Rockabilly Roots: They’re Grrrrrreat!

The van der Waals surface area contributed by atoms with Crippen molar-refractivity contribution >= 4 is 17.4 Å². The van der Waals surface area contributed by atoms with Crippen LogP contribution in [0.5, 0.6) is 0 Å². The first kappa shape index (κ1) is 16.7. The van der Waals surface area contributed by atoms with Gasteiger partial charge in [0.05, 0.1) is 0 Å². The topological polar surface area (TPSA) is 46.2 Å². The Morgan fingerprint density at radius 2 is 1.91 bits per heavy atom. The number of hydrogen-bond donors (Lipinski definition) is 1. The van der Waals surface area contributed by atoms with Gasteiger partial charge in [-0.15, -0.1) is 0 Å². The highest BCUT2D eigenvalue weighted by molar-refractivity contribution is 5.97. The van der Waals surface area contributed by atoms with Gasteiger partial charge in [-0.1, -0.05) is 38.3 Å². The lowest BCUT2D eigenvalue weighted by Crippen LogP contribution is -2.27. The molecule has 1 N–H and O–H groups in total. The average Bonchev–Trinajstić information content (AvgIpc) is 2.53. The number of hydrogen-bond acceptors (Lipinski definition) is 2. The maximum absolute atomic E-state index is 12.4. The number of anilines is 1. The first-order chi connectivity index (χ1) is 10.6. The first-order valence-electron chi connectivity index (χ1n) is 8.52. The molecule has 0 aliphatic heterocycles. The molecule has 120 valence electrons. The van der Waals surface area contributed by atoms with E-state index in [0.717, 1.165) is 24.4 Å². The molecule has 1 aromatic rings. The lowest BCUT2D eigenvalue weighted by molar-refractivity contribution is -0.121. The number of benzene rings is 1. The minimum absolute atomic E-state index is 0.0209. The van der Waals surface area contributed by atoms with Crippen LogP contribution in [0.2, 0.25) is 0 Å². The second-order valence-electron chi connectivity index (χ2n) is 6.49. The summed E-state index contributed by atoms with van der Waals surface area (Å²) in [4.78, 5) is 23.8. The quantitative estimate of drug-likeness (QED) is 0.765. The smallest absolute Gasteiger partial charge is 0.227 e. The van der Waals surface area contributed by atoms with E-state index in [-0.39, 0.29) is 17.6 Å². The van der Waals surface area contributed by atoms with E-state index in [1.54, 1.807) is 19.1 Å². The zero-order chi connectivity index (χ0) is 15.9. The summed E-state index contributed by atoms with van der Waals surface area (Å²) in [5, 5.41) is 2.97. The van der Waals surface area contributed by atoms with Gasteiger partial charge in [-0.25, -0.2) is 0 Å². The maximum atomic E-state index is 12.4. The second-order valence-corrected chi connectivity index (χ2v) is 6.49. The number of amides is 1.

Old proverbs say that through adversity and challenge, a tiger will â€šÃ„Ãºshow his stripesâ€šÃ„Ã¹ by overcoming all obstacles. The same can be sad for Los Angels-based psychobilly outfit Tiger Army, who have finally released their heavily anticipated third album, III: Ghost Tigers Rise. Initial delays for III were caused by a heavy demand for touring after 2001â€šÃ„Ã´s II: Power Of Moonlite introduced new fans to the unorthodox pairing of the soaring vocals and steady beat of rockabilly with Misfits style goth-punk for a groovinâ€šÃ„Ã´ and ghoulinâ€šÃ„Ã´ genre known as psychobilly. The recording process was then halted in Spring 2003 after drummer Fred Hell was shot four times, and was not resumed until vocalist Nick 13 and bassist Geoff Kregse combined with temprorary drummer Mike Fasano earlier this year. On III Tiger Army takes it down a notch, cooling considerably from the pace of earlier albums to focus more on their rockabilly and country roots. Besides the rowdy â€šÃ„ÃºWander Aloneâ€šÃ„Ã¹ and â€šÃ„ÃºSwift Silent Deadly,â€šÃ„Ã¹ most tracks feature a distortion-less hollow electric guitar much in the way of Brian Setzer or early Elvis Presley. Instead of aggressive anthems, III highlights melodies and rhythms and allows the listener to appreciate more the powerful songwriting and chilling croon of frontman Nick 13. 13 maintains the same dark focus as in earlier work, but in his latest tales of love, death, and demons his perspective is much more intricate and reflective. So although III: Ghost Tigers Rise might seem slow to fans of Tiger Armyâ€šÃ„Ã´s heavier side, its complete sound, unity among elements, and excellent storytelling should enlist followers old and new.